How Thatcher was “freakishly correct” about the euro
posted at 12:25 pm on April 8, 2013 by Ed Morrissey
Joe Weisenthal and Rob Wile offer a unique look at the prescience of Margaret Thatcher on the euro project. A skeptic from the beginning, the two writers at Business Insider give her credit for a “freakishly correct” prediction about what would result from the single currency with multiple sovereignties:
Margaret Thatcher was an incredibly polarizing figure, but everyone should be able to agree that she was absolutely spot on about why the Euro would be such a disaster.
As Peter Osborne argued in the Telegraph In 2010, Thatcher’s two autobiographies The Downing Street Years (1993) and The Path To Power (1995) discussed the tactics she would use to argue against the EMU (Economic and Monetary Union), which she wanted no part of.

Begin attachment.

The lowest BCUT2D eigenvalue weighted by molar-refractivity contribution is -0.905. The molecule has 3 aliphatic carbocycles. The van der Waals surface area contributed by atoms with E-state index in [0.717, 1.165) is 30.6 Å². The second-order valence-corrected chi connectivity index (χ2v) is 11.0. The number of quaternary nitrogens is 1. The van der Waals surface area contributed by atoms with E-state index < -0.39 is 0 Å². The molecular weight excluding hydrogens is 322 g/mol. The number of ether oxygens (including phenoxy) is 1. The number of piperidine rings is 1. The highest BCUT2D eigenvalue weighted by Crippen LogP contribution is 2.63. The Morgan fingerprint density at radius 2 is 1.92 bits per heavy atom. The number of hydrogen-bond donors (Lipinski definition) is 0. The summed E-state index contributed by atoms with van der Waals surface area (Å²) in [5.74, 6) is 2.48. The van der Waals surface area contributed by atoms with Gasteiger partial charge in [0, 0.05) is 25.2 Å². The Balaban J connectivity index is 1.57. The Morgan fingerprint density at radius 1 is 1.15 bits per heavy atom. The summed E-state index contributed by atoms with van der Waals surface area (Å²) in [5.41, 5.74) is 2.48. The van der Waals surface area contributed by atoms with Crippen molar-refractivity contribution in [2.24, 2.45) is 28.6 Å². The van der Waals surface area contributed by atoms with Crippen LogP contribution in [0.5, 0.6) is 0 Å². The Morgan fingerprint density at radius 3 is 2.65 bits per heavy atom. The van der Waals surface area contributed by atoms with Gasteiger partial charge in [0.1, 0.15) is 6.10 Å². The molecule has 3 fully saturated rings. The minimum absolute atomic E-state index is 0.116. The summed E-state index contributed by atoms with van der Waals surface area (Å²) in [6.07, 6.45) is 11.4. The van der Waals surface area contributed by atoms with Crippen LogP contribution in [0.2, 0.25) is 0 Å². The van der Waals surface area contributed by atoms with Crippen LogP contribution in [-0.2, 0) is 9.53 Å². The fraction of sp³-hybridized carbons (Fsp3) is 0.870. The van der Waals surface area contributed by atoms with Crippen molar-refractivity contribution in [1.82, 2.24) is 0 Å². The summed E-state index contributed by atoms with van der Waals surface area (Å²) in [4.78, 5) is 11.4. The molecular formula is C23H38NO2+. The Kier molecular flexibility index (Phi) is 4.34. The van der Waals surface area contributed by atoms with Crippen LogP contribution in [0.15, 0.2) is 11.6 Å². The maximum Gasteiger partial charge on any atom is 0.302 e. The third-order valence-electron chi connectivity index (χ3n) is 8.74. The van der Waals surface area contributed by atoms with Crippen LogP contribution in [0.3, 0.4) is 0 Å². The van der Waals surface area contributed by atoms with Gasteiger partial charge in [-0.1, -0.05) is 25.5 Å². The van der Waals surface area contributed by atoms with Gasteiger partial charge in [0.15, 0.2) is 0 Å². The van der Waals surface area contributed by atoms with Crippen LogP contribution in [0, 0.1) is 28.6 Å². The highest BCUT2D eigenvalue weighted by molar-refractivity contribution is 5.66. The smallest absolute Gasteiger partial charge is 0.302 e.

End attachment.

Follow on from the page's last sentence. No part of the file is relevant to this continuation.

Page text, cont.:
Basically, she outlined the problems with the euro perfectly, that Germany would chafe at the inevitable need for greater inflation, and that the poorer countries would inevitably be uncompetitive and need bailouts that would not easily be forthcoming.
Actually, history has proven Thatcher right about a great many things. That says quite a bit about the polarization that surrounded Thatcher, and whether it came from her being a “polarizing figure” or the obstinate resistance to common sense and vision among her opponents at the time.
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